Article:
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Colton Hubbard, FLAS Scholar

Fes, Morocco

In the summer of 2011 I used the FLAS scholarship I was awarded by CSME to study Arabic abroad in Fes, Morroco.

I arrived in Fes at the very end of May, after a grueling series of flights and layovers which took me from Indianapolis, to NYC, to Paris to Casablanca. I studied in Arabic for six weeks at a school called the Arabic Language Institute in Fes (ALIF) with more than 100 other students from various universities all over the country. Twenty of us (those lucky enough to arrive early) were able to live in the school’s residence, a sprawling, white, airy villa surrounded by a garden with lemon and fig trees. We studied Arabic for  four to six hours per day, five days per week and generally had several hours of homework exercises each night. It was very intensive program but it helped the students learn a lot very quickly.

Fes is a great city, and it’s seen by a lot of Moroccans as their spiritual and cultural capital. It was founded by Idriss the First, the great-great grandson of the cousin of the prophet Mohamed, and the person who supposedly brought Islam to Morocco. Fes’s old, walled city or medina qadiima  is its most famous landmark and the oldest medieval city in the world: it’s a winding, labrithine series of stone houses, buildings and shady paths all piled on top of one another. Inside the medina walls people sell everything you could possibly need-  gorgeous traditional crafts, jewelry, shoes, beautifully embroidered clothing, artwork, electronics, bright rainbows of fresh fruits and vegetables – the list goes on.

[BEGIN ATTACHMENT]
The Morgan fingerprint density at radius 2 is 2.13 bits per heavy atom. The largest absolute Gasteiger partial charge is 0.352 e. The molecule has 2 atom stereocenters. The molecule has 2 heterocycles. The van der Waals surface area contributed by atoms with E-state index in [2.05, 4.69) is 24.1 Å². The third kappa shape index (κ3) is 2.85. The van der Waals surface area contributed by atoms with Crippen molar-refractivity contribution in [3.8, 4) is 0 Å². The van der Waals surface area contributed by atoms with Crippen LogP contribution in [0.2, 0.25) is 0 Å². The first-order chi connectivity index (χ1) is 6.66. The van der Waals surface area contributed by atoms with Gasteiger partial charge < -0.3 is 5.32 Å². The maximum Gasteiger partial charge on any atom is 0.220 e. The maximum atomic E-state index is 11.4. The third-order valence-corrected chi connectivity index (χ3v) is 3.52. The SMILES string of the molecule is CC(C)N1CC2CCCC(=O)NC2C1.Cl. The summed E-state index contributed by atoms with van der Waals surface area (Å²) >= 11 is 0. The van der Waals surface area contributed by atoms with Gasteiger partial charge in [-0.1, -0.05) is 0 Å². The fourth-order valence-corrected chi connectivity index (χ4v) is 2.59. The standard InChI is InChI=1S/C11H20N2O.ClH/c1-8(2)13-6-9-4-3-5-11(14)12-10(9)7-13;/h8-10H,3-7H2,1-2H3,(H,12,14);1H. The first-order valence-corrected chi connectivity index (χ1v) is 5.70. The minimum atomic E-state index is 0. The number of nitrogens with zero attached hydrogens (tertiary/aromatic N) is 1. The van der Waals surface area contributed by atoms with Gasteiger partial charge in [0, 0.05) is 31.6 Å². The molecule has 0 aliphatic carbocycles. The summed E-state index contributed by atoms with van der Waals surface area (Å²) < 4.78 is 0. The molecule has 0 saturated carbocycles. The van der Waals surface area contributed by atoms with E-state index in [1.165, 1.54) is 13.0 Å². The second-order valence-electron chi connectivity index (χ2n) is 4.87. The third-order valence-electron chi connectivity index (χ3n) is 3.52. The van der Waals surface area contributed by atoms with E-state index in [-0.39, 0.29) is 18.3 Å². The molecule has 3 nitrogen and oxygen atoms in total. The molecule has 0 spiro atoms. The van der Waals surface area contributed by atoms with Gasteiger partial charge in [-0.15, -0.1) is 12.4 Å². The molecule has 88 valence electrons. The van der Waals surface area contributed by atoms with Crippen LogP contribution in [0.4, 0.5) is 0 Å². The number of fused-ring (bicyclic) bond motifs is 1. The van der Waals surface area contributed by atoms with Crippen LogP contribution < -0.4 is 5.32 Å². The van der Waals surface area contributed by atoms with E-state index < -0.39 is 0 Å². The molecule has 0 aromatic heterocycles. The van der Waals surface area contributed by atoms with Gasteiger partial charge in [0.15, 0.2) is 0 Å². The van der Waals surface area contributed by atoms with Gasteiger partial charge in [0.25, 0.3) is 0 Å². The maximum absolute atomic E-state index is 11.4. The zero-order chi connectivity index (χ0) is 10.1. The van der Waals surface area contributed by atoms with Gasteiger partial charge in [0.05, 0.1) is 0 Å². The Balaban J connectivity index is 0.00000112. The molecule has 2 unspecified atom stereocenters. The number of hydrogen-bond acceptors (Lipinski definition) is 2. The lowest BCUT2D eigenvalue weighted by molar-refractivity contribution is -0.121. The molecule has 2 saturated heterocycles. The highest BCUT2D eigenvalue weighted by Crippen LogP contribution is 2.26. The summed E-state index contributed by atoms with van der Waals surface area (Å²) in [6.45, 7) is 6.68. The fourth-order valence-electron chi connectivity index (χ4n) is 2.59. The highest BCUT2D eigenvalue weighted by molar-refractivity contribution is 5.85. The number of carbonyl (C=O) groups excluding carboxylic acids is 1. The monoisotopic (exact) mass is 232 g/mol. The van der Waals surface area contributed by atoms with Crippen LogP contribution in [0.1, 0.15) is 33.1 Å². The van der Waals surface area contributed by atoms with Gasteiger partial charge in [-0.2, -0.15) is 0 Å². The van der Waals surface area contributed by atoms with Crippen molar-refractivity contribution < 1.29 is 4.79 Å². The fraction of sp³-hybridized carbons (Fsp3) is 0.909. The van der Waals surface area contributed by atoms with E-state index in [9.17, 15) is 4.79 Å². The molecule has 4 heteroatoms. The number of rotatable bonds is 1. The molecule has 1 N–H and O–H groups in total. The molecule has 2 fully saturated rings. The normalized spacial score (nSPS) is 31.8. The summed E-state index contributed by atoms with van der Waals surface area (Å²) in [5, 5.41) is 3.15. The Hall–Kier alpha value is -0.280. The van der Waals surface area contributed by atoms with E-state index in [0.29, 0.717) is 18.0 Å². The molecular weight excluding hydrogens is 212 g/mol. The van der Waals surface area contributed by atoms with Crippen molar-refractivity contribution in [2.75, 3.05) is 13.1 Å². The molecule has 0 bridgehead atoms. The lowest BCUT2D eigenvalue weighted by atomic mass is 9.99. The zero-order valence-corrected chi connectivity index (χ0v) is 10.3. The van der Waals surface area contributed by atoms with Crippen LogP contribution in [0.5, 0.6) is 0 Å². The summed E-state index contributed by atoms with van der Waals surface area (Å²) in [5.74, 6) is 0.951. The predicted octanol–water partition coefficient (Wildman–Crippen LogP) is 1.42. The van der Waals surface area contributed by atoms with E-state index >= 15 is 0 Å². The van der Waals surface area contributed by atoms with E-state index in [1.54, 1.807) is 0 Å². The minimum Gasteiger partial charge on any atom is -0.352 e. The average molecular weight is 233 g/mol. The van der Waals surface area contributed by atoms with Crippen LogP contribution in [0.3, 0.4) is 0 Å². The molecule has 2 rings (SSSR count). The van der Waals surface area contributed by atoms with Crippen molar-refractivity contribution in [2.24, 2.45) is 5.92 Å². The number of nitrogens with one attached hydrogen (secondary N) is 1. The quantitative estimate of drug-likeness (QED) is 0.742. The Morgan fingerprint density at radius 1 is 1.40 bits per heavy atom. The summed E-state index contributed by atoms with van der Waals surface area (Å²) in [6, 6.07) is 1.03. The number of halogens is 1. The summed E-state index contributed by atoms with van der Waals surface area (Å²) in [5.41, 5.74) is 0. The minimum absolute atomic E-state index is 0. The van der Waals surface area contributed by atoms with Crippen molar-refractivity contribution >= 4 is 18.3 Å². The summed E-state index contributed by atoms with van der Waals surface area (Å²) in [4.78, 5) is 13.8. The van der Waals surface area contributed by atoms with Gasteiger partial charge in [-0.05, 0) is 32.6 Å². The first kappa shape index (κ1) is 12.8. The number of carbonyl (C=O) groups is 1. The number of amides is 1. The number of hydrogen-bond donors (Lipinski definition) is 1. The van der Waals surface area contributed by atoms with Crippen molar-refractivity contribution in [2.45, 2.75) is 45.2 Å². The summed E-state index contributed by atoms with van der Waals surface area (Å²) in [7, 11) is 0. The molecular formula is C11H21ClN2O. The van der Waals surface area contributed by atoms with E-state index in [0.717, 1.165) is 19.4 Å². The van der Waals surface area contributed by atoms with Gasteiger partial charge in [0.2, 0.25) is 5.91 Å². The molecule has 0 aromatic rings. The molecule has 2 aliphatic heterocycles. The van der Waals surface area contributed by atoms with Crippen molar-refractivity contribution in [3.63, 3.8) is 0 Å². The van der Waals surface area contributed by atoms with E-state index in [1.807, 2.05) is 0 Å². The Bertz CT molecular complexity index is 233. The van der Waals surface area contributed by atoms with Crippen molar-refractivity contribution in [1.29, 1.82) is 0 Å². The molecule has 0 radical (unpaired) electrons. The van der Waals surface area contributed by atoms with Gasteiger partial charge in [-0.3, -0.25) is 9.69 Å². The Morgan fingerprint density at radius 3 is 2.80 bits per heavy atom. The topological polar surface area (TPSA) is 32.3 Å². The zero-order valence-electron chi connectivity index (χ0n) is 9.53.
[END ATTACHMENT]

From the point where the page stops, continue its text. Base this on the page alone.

One interesting (and sometimes frustrating) thing about Arabic is that the official, formal version of the language (the one taught in schools) called fus-he – is not the language which people speak on the street. Instead, Moroccans speak a dialect which they call dariija,and when you try to communicate with Moroccans in fus-he you’ll probably be met with reactions ranging from pleased amusement to complete bewilderment.

It comes as no surprise that one of the most enjoyable things to do in Morocco is eat! Don't be fooled -  Moroccan food is much more than the cous-cous and tajines (meat and vegetable stews) you might find at a Moroccan restaurant in the US. In fact, most restaurants in Fes only make cous-cous on Fridays (the Sabbath). The rest of the week one finds delicious food for rather cheap prices: lentils, whitebeans, chickpeas (all in a spicy red-brown sauce) chicken and fries, fried sardines, cucumber, onion and tomato salads, and goat stews. And that's leaving out the ubiquitous Moroccan bread (khubz) - at first glance, it is bread, bread, bread everywhere.

Since I had weekends free, I took the opportunity to travel throughout the country. Most major Moroccan cities are connected by an excellent rail system, so it’s easy to get around to places like Asilah (beautiful Atlantic beaches) Chefchaouen (where the city walls are painted a beautiful azure blue) Rabat (the calm and cool capital on the ocean), and Casablanca (frenetic, haphazard, and exciting).

I passed a wonderful summer in Morocco – I had the opportunity to study at an excellent school with a group of smart and dedicated students in one of the most intriguing countries in the world. I’ll remember the experience for a long time.